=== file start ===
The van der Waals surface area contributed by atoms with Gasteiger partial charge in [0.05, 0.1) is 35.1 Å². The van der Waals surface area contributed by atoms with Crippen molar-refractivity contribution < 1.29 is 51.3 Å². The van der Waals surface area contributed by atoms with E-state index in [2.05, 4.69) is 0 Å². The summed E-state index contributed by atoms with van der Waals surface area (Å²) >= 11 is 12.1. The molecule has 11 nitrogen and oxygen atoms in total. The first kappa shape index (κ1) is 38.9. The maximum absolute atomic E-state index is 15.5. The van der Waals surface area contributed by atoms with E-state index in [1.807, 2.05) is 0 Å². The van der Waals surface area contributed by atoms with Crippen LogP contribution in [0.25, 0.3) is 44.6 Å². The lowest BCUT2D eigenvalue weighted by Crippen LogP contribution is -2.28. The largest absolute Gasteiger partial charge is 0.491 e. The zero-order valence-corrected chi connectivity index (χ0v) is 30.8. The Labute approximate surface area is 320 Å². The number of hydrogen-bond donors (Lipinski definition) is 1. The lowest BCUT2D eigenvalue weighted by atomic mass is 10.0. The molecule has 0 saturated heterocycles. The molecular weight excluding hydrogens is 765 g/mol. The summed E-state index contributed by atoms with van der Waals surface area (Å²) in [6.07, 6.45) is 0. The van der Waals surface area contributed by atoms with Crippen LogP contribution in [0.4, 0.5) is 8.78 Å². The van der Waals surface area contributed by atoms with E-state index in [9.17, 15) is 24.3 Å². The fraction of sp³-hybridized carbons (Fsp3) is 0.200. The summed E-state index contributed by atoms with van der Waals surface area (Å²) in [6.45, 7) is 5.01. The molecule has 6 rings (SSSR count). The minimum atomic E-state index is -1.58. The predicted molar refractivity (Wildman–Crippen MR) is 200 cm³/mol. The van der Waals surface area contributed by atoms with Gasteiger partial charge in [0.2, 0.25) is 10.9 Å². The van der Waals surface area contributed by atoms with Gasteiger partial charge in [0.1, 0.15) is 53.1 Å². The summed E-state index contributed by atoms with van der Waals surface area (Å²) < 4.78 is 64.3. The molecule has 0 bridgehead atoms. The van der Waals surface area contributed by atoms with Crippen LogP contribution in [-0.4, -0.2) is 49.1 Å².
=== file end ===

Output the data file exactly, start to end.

The van der Waals surface area contributed by atoms with Gasteiger partial charge in [0.05, 0.1) is 35.1 Å². The van der Waals surface area contributed by atoms with Crippen molar-refractivity contribution < 1.29 is 51.3 Å². The van der Waals surface area contributed by atoms with E-state index in [2.05, 4.69) is 0 Å². The summed E-state index contributed by atoms with van der Waals surface area (Å²) >= 11 is 12.1. The molecule has 11 nitrogen and oxygen atoms in total. The first kappa shape index (κ1) is 38.9. The maximum absolute atomic E-state index is 15.5. The van der Waals surface area contributed by atoms with E-state index in [1.807, 2.05) is 0 Å². The van der Waals surface area contributed by atoms with Crippen LogP contribution in [0.25, 0.3) is 44.6 Å². The lowest BCUT2D eigenvalue weighted by Crippen LogP contribution is -2.28. The largest absolute Gasteiger partial charge is 0.491 e. The zero-order valence-corrected chi connectivity index (χ0v) is 30.8. The Labute approximate surface area is 320 Å². The number of hydrogen-bond donors (Lipinski definition) is 1. The lowest BCUT2D eigenvalue weighted by atomic mass is 10.0. The molecule has 0 saturated heterocycles. The molecular weight excluding hydrogens is 765 g/mol. The summed E-state index contributed by atoms with van der Waals surface area (Å²) in [6.07, 6.45) is 0. The van der Waals surface area contributed by atoms with Crippen LogP contribution in [0.4, 0.5) is 8.78 Å². The van der Waals surface area contributed by atoms with E-state index in [9.17, 15) is 24.3 Å². The fraction of sp³-hybridized carbons (Fsp3) is 0.200. The summed E-state index contributed by atoms with van der Waals surface area (Å²) in [6.45, 7) is 5.01. The molecule has 6 rings (SSSR count). The minimum atomic E-state index is -1.58. The predicted molar refractivity (Wildman–Crippen MR) is 200 cm³/mol. The van der Waals surface area contributed by atoms with Gasteiger partial charge in [0.2, 0.25) is 10.9 Å². The van der Waals surface area contributed by atoms with Gasteiger partial charge in [0.1, 0.15) is 53.1 Å². The summed E-state index contributed by atoms with van der Waals surface area (Å²) < 4.78 is 64.3. The molecule has 0 bridgehead atoms. The van der Waals surface area contributed by atoms with Crippen LogP contribution in [-0.4, -0.2) is 49.1 Å².